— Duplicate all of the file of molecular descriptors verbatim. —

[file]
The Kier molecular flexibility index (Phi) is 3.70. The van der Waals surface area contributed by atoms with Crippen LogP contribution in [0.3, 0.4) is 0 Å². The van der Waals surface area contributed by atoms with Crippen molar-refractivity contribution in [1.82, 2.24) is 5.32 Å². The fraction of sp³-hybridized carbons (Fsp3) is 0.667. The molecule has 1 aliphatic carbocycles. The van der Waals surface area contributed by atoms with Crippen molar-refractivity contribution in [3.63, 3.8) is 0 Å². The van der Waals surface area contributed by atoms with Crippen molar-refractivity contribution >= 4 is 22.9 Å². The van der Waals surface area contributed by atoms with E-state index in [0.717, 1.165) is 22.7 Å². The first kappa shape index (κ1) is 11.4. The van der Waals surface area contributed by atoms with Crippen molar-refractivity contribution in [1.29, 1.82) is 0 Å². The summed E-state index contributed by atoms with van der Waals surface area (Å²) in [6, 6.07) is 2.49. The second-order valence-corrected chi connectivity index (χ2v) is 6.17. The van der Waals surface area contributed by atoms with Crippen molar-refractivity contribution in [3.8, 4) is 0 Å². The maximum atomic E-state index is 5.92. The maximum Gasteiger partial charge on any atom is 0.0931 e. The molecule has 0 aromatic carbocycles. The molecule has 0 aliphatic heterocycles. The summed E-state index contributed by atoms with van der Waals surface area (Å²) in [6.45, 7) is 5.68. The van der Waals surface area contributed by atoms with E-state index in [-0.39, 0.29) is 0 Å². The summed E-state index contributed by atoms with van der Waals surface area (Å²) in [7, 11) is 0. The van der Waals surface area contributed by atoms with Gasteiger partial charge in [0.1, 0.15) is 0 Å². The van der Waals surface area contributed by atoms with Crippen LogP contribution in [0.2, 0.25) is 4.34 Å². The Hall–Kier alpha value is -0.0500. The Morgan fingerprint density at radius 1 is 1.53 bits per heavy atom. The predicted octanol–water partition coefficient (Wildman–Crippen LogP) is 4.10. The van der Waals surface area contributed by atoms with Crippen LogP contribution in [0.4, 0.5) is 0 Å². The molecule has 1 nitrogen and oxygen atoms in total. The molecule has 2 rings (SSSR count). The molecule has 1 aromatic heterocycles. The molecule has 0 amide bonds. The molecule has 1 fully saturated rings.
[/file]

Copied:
The Kier molecular flexibility index (Phi) is 3.70. The van der Waals surface area contributed by atoms with Crippen LogP contribution in [0.3, 0.4) is 0 Å². The van der Waals surface area contributed by atoms with Crippen molar-refractivity contribution in [1.82, 2.24) is 5.32 Å². The fraction of sp³-hybridized carbons (Fsp3) is 0.667. The molecule has 1 aliphatic carbocycles. The van der Waals surface area contributed by atoms with Crippen molar-refractivity contribution in [3.63, 3.8) is 0 Å². The van der Waals surface area contributed by atoms with Crippen molar-refractivity contribution >= 4 is 22.9 Å². The van der Waals surface area contributed by atoms with E-state index in [0.717, 1.165) is 22.7 Å². The first kappa shape index (κ1) is 11.4. The van der Waals surface area contributed by atoms with Crippen molar-refractivity contribution in [1.29, 1.82) is 0 Å². The summed E-state index contributed by atoms with van der Waals surface area (Å²) in [6, 6.07) is 2.49. The second-order valence-corrected chi connectivity index (χ2v) is 6.17. The van der Waals surface area contributed by atoms with Crippen molar-refractivity contribution in [3.8, 4) is 0 Å². The maximum atomic E-state index is 5.92. The maximum Gasteiger partial charge on any atom is 0.0931 e. The molecule has 0 aromatic carbocycles. The molecule has 0 aliphatic heterocycles. The summed E-state index contributed by atoms with van der Waals surface area (Å²) in [6.45, 7) is 5.68. The van der Waals surface area contributed by atoms with E-state index in [-0.39, 0.29) is 0 Å². The summed E-state index contributed by atoms with van der Waals surface area (Å²) in [7, 11) is 0. The van der Waals surface area contributed by atoms with Gasteiger partial charge in [0.1, 0.15) is 0 Å². The van der Waals surface area contributed by atoms with Crippen LogP contribution in [0.2, 0.25) is 4.34 Å². The Hall–Kier alpha value is -0.0500. The Morgan fingerprint density at radius 1 is 1.53 bits per heavy atom. The predicted octanol–water partition coefficient (Wildman–Crippen LogP) is 4.10. The van der Waals surface area contributed by atoms with Crippen LogP contribution in [0.4, 0.5) is 0 Å². The molecule has 1 nitrogen and oxygen atoms in total. The molecule has 2 rings (SSSR count). The molecule has 1 aromatic heterocycles. The molecule has 0 amide bonds. The molecule has 1 fully saturated rings.